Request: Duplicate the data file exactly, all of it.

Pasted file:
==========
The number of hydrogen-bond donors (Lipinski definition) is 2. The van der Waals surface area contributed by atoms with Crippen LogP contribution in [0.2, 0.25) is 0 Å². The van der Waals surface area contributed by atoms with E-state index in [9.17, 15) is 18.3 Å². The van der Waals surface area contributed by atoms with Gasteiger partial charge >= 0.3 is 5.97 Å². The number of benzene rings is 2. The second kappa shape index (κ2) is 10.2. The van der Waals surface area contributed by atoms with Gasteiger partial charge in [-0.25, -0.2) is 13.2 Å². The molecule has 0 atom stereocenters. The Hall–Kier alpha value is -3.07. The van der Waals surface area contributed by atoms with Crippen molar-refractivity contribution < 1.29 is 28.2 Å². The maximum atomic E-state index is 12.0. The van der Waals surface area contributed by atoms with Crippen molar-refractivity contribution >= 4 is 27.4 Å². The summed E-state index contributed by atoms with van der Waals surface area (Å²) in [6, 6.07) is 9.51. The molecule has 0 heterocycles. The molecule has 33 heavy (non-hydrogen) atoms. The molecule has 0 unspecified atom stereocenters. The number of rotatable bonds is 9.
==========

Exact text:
The number of hydrogen-bond donors (Lipinski definition) is 2. The van der Waals surface area contributed by atoms with Crippen LogP contribution in [0.2, 0.25) is 0 Å². The van der Waals surface area contributed by atoms with E-state index in [9.17, 15) is 18.3 Å². The van der Waals surface area contributed by atoms with Gasteiger partial charge >= 0.3 is 5.97 Å². The number of benzene rings is 2. The second kappa shape index (κ2) is 10.2. The van der Waals surface area contributed by atoms with Gasteiger partial charge in [-0.25, -0.2) is 13.2 Å². The molecule has 0 atom stereocenters. The Hall–Kier alpha value is -3.07. The van der Waals surface area contributed by atoms with Crippen molar-refractivity contribution < 1.29 is 28.2 Å². The maximum atomic E-state index is 12.0. The van der Waals surface area contributed by atoms with Crippen molar-refractivity contribution >= 4 is 27.4 Å². The summed E-state index contributed by atoms with van der Waals surface area (Å²) in [6, 6.07) is 9.51. The molecule has 0 heterocycles. The molecule has 33 heavy (non-hydrogen) atoms. The molecule has 0 unspecified atom stereocenters. The number of rotatable bonds is 9.